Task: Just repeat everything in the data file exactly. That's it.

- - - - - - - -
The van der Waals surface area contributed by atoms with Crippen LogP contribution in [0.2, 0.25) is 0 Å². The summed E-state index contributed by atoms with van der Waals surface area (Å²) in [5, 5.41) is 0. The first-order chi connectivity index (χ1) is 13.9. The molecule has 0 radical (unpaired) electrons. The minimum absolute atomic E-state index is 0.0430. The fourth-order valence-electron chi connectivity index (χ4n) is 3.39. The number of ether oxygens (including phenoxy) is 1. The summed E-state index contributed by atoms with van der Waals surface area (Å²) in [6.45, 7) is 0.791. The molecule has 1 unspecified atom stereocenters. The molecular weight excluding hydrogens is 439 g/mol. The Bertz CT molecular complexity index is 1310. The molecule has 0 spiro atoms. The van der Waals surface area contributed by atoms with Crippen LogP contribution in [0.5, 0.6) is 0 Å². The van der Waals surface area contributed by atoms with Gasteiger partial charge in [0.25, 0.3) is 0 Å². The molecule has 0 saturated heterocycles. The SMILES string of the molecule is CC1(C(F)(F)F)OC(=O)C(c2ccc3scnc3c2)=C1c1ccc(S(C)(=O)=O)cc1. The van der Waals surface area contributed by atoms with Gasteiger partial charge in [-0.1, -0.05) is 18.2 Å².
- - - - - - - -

The van der Waals surface area contributed by atoms with Crippen LogP contribution in [0.2, 0.25) is 0 Å². The summed E-state index contributed by atoms with van der Waals surface area (Å²) in [5, 5.41) is 0. The first-order chi connectivity index (χ1) is 13.9. The molecule has 0 radical (unpaired) electrons. The minimum absolute atomic E-state index is 0.0430. The fourth-order valence-electron chi connectivity index (χ4n) is 3.39. The number of ether oxygens (including phenoxy) is 1. The summed E-state index contributed by atoms with van der Waals surface area (Å²) in [6.45, 7) is 0.791. The molecule has 1 unspecified atom stereocenters. The molecular weight excluding hydrogens is 439 g/mol. The Bertz CT molecular complexity index is 1310. The molecule has 0 spiro atoms. The van der Waals surface area contributed by atoms with Crippen LogP contribution in [0.5, 0.6) is 0 Å². The van der Waals surface area contributed by atoms with Gasteiger partial charge in [0.25, 0.3) is 0 Å². The molecule has 0 saturated heterocycles. The SMILES string of the molecule is CC1(C(F)(F)F)OC(=O)C(c2ccc3scnc3c2)=C1c1ccc(S(C)(=O)=O)cc1. The van der Waals surface area contributed by atoms with Gasteiger partial charge in [-0.1, -0.05) is 18.2 Å².